Promoted Tweets will, in essence, promote what an advertiser wants when a user searches for a particular term. It will permit advertisers to insert themselves into the real-time conversation on Twitter, something they've had difficulty doing to date.
Twitter promises no irrelevant Tweets will make their way to you, even though it plans in its next phase of development to send Tweets you didn't subscribe to or search for. That will prove highly controversial because Twitter has conditioned users to not receive unwanted information.
To mitigate possible negative response it has created a relevance criteria that will gauge the effectiveness of messages --- how often they were read, replied shared and so on.
Everyone had to know that, sooner or later, the party would end. Twitter is trying to find a way to send people along relatively happy.
For a few months now Twitter has mounted a Web site with a best practices approach on how journalists can use its microblogging service.Twitter Media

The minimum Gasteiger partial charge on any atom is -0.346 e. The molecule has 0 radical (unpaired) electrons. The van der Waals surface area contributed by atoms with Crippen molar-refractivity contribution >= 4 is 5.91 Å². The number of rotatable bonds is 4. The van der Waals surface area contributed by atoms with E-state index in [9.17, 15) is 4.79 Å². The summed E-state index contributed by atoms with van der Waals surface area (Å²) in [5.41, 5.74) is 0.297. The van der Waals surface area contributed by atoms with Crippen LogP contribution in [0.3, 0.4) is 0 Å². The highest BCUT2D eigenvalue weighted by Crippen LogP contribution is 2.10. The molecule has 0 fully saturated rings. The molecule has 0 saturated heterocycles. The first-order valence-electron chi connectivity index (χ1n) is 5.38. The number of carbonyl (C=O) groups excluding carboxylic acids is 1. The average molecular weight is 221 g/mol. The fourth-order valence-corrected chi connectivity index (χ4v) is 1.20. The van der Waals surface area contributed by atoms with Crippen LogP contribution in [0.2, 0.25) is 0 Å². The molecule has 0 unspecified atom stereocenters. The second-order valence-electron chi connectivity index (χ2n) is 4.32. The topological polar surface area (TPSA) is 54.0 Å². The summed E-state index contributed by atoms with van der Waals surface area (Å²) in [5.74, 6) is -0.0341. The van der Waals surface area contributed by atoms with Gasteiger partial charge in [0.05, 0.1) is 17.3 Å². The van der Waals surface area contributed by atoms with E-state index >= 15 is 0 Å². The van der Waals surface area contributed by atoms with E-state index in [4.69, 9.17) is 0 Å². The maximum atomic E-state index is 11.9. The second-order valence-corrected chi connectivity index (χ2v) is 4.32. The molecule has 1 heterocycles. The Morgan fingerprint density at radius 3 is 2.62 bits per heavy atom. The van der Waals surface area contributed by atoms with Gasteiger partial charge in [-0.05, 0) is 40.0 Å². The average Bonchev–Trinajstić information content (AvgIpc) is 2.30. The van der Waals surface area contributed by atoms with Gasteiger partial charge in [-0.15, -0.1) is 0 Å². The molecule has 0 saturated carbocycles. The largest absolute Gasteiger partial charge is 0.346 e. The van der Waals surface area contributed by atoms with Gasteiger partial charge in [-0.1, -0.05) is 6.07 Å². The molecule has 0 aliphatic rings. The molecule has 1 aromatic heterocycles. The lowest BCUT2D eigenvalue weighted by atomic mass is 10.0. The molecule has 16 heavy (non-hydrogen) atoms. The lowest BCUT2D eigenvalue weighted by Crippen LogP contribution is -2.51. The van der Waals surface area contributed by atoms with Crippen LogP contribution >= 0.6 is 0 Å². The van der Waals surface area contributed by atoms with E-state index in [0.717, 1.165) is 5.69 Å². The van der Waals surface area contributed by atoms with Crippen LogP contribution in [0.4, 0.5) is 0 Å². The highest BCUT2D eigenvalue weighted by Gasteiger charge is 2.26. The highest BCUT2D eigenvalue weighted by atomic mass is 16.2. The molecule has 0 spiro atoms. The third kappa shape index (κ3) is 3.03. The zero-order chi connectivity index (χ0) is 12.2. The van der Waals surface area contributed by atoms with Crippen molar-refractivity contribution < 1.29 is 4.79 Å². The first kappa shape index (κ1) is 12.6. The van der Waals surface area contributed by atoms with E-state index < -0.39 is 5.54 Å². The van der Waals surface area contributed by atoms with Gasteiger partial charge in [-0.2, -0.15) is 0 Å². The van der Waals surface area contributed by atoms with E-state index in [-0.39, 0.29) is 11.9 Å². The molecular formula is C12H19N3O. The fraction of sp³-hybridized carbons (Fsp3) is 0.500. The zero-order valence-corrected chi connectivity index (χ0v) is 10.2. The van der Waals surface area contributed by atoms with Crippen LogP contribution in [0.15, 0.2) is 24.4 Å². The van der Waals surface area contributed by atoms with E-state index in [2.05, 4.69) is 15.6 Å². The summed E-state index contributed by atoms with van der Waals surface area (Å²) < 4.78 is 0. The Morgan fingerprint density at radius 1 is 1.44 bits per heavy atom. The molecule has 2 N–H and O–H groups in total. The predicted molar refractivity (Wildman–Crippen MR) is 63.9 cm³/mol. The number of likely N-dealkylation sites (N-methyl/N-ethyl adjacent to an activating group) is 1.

is replete with case studies, how-to guides, and a better understanding of how Twitter can be of value to a newsroom when information needs to be gathered and distributed.
Of particular interest to news organizations are the approaches others have taken, what they've learned and how they've changed their ways.
Twitter today announced
a new feature that will permit other Web sites to provide a bit of its experience without having to click to Twitter.com.
The @anywhere feature, announced at the South by Southwest Interactive conference, is a bit miasmic at the moment. Twitter's blog suggests it will permit sites to use a couple of lines of Java script to layer Twitter on top of their site --- thus, you could follow a reporter at a news site by running the mouse over her byline.
"With @anywhere, web site owners and operators will be able to offer visitors more value with less heavy lifting," Twitter co-founder Ev Williams blogs.
It isn't exactly Twitter's entry into the business sweepstakes. That road lies ahead. But, despite the vague information, it seems a good little path.